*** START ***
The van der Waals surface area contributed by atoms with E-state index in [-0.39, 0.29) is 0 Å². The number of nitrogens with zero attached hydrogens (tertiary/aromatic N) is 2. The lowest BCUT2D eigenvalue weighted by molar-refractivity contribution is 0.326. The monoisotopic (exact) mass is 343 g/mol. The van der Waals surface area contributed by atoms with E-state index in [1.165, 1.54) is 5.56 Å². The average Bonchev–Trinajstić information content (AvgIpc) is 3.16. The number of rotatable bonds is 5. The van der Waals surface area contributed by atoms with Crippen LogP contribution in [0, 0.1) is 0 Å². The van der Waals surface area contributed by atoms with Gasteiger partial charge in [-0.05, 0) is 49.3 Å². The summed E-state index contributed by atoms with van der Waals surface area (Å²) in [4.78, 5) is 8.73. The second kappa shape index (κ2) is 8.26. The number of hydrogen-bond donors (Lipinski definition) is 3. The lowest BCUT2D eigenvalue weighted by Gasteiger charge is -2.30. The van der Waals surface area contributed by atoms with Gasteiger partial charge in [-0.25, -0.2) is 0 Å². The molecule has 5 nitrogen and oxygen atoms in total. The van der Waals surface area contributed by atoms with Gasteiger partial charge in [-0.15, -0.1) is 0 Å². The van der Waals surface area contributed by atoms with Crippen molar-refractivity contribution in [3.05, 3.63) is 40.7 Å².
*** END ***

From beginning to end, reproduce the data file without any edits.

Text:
The van der Waals surface area contributed by atoms with E-state index in [-0.39, 0.29) is 0 Å². The number of nitrogens with zero attached hydrogens (tertiary/aromatic N) is 2. The lowest BCUT2D eigenvalue weighted by molar-refractivity contribution is 0.326. The monoisotopic (exact) mass is 343 g/mol. The van der Waals surface area contributed by atoms with E-state index in [1.165, 1.54) is 5.56 Å². The average Bonchev–Trinajstić information content (AvgIpc) is 3.16. The number of rotatable bonds is 5. The van der Waals surface area contributed by atoms with Crippen LogP contribution in [0, 0.1) is 0 Å². The van der Waals surface area contributed by atoms with Gasteiger partial charge in [-0.05, 0) is 49.3 Å². The summed E-state index contributed by atoms with van der Waals surface area (Å²) in [4.78, 5) is 8.73. The second kappa shape index (κ2) is 8.26. The number of hydrogen-bond donors (Lipinski definition) is 3. The lowest BCUT2D eigenvalue weighted by Gasteiger charge is -2.30. The van der Waals surface area contributed by atoms with Gasteiger partial charge in [-0.25, -0.2) is 0 Å². The molecule has 5 nitrogen and oxygen atoms in total. The van der Waals surface area contributed by atoms with Gasteiger partial charge in [-0.15, -0.1) is 0 Å². The van der Waals surface area contributed by atoms with Crippen molar-refractivity contribution in [3.05, 3.63) is 40.7 Å².